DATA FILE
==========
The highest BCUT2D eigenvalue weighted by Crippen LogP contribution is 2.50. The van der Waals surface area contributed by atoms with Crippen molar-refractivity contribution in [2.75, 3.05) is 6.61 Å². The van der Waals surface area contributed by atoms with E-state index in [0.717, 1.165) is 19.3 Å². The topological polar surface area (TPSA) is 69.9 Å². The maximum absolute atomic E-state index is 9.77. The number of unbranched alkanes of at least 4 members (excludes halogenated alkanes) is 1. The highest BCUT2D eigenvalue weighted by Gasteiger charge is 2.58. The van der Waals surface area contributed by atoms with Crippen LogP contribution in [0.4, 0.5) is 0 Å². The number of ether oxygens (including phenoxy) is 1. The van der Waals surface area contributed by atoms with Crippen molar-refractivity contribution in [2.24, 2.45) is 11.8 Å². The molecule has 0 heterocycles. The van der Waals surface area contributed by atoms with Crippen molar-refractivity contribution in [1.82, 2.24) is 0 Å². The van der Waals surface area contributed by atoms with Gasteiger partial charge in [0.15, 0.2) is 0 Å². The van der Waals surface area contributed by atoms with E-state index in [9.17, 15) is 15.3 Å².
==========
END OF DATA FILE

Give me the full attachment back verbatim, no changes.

The highest BCUT2D eigenvalue weighted by Crippen LogP contribution is 2.50. The van der Waals surface area contributed by atoms with Crippen molar-refractivity contribution in [2.75, 3.05) is 6.61 Å². The van der Waals surface area contributed by atoms with E-state index in [0.717, 1.165) is 19.3 Å². The topological polar surface area (TPSA) is 69.9 Å². The maximum absolute atomic E-state index is 9.77. The number of unbranched alkanes of at least 4 members (excludes halogenated alkanes) is 1. The highest BCUT2D eigenvalue weighted by Gasteiger charge is 2.58. The van der Waals surface area contributed by atoms with Crippen LogP contribution in [0.4, 0.5) is 0 Å². The number of ether oxygens (including phenoxy) is 1. The van der Waals surface area contributed by atoms with Crippen molar-refractivity contribution in [2.24, 2.45) is 11.8 Å². The molecule has 0 heterocycles. The van der Waals surface area contributed by atoms with Crippen molar-refractivity contribution in [1.82, 2.24) is 0 Å². The van der Waals surface area contributed by atoms with Gasteiger partial charge in [0.15, 0.2) is 0 Å². The van der Waals surface area contributed by atoms with E-state index in [9.17, 15) is 15.3 Å².